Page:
When Tramps Attack

It could be a gnarled mess in springs,
or a revolt in the street. She refuses
to reveal what she will lean into. A bounce
gone awry or tricks that unravel—she mouths
the words: the difference is in the recoil.

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Shoes

The what, where, when, why
of them. Protectors
from what? Blisters
when being broken in
as a newcomer
to the studio. Everyone gets to be
creative—fall in line, tap your shoed foot
to the music we know
plays in your head. Open-toed
or not, they collect
in a box beneath her desk.
Just in case. A pen and notepad—
the best kind
of just in case. She walks
miles along the river
in search of the one
word that will
set her free. A design of symbols
ready to be stepped on
to release the fruit.

Wind Sock

No matter how
he bends, he doesn’t forget
to smile. I wonder
what you would think
of him—but you won’t tell

because you’re dead.
You wouldn’t dance—just nodded
your head. That lilt. The music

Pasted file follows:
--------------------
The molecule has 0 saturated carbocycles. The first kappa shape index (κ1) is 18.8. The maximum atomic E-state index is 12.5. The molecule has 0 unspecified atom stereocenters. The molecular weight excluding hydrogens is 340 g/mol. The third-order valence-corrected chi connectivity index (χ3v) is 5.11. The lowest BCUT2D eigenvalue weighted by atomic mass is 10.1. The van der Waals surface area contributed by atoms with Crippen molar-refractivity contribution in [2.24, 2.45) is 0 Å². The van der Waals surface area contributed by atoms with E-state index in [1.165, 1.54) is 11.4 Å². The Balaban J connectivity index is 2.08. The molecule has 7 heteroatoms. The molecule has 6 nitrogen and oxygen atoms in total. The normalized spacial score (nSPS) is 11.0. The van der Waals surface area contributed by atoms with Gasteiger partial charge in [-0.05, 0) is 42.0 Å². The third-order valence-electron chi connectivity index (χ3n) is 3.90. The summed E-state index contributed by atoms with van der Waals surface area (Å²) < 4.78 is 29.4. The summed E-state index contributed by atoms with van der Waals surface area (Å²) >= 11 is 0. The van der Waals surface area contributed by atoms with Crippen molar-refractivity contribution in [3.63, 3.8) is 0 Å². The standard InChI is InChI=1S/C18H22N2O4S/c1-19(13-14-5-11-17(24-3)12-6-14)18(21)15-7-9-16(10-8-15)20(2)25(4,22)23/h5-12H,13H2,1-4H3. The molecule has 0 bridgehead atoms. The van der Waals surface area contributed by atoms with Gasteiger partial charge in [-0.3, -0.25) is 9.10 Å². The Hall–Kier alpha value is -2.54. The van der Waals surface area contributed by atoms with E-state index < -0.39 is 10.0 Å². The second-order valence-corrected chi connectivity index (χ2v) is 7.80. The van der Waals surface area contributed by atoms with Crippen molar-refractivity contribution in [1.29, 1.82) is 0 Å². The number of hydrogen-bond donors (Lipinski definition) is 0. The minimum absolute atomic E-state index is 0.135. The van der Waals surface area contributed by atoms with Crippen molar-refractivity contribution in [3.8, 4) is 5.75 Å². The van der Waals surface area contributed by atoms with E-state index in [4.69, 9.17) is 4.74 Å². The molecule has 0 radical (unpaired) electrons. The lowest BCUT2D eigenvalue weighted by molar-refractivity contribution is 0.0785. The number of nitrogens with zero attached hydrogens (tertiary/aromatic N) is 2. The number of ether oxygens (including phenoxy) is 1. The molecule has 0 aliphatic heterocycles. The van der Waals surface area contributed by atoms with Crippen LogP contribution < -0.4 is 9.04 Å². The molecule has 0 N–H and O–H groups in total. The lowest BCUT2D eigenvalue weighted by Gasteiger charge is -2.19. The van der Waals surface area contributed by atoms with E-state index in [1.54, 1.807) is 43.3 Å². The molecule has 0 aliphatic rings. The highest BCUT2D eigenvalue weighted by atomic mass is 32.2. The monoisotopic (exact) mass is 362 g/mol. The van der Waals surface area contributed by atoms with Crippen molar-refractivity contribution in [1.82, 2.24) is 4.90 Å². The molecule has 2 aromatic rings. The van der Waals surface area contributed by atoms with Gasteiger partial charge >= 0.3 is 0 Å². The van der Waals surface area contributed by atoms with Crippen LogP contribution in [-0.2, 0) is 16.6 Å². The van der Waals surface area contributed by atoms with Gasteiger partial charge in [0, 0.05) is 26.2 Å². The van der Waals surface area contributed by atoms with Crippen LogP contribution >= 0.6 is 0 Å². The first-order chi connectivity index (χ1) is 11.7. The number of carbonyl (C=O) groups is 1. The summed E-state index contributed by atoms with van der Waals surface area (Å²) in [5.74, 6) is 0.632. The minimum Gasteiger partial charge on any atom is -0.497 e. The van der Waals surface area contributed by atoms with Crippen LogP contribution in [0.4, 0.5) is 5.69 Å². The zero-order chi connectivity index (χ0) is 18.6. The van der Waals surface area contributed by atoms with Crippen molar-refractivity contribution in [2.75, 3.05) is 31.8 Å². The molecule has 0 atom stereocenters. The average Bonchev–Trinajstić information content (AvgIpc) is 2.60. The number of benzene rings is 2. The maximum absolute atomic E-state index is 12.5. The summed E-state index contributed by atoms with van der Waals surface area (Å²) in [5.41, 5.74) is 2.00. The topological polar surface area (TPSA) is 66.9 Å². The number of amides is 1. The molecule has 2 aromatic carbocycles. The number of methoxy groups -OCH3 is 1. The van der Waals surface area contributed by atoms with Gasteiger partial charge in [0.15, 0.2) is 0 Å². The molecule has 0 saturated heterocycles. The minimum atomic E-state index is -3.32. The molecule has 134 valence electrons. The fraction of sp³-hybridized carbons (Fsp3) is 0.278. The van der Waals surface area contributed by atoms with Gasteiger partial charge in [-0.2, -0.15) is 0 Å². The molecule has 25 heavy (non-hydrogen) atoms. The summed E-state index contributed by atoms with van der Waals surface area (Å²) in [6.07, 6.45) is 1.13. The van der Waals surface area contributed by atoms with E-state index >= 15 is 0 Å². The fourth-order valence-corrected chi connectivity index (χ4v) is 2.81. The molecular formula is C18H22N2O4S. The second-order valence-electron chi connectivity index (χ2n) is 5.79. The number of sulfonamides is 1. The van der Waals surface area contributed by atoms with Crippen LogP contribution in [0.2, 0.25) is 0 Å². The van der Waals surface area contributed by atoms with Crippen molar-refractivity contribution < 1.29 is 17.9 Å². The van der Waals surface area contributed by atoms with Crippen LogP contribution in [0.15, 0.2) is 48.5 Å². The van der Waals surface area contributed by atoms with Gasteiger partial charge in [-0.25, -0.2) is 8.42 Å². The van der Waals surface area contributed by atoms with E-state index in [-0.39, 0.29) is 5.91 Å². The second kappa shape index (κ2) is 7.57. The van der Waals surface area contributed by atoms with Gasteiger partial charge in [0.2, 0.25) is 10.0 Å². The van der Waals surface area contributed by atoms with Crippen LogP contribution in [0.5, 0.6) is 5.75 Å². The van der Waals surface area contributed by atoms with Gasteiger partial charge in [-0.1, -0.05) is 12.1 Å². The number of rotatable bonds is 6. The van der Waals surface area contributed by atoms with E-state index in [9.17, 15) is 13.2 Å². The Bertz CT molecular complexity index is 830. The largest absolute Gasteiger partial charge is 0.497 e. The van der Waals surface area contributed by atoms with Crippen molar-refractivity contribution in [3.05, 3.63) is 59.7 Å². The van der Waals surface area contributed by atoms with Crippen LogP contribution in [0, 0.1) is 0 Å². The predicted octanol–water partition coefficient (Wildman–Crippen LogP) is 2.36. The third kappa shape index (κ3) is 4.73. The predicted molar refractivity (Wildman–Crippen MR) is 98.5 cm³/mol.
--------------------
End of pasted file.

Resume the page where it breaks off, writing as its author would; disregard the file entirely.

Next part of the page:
was what mattered most to you,
then nothing

but the bottle
beside your bed.

Then there was only one way
out of the ICU. No more
going in either direction
on a boulevard with car dealership
wind socks to draw you in.

Loopers

Hairless brown ones
drop from urban tree branches
to clutter the sidewalk
with warning signs. Nowhere
near the Jersey Shore,
memories fall harder
and evaporate to become
invisible sagas
no one wants
to repeat. I would give
anything to see that condensation
on bark again.

Arch

A no loitering sign hidden
from view makes as much

sense as laughter
on demand. Linger

long enough and face
muscles begin to twitch.

That young man
wears his hair like a prohibition

era starlet—or
is it harlot he dreams of

becoming? She could not
pencil in her own

brows if her essence
depended on it.

Mills—No Barns

No part of this story begins
in a barn. Stalks

of rhubarb become
site non-specific

art in the right
urban hands. A brand

name that uses the color
green may harm

more than tired eyes. Plato
was a man

before a town. The river
will flow with or without

its name spelled
out in blue

on a map
with mills—no barns.

Nothing Green about the Gold She Sees

Who digs deepest doesn’t always get
to keep the gifts. It helps
for the poet to be

beautiful. Does she believe the homeless
man who shouts
“those are gorgeous legs”? What does she have to lose

now in this 49th year? Maybe earrings—but
nothing else. Jewelry
makes her anxious. When

will the wanting stop?
She had a yellow dress once—
it was too much.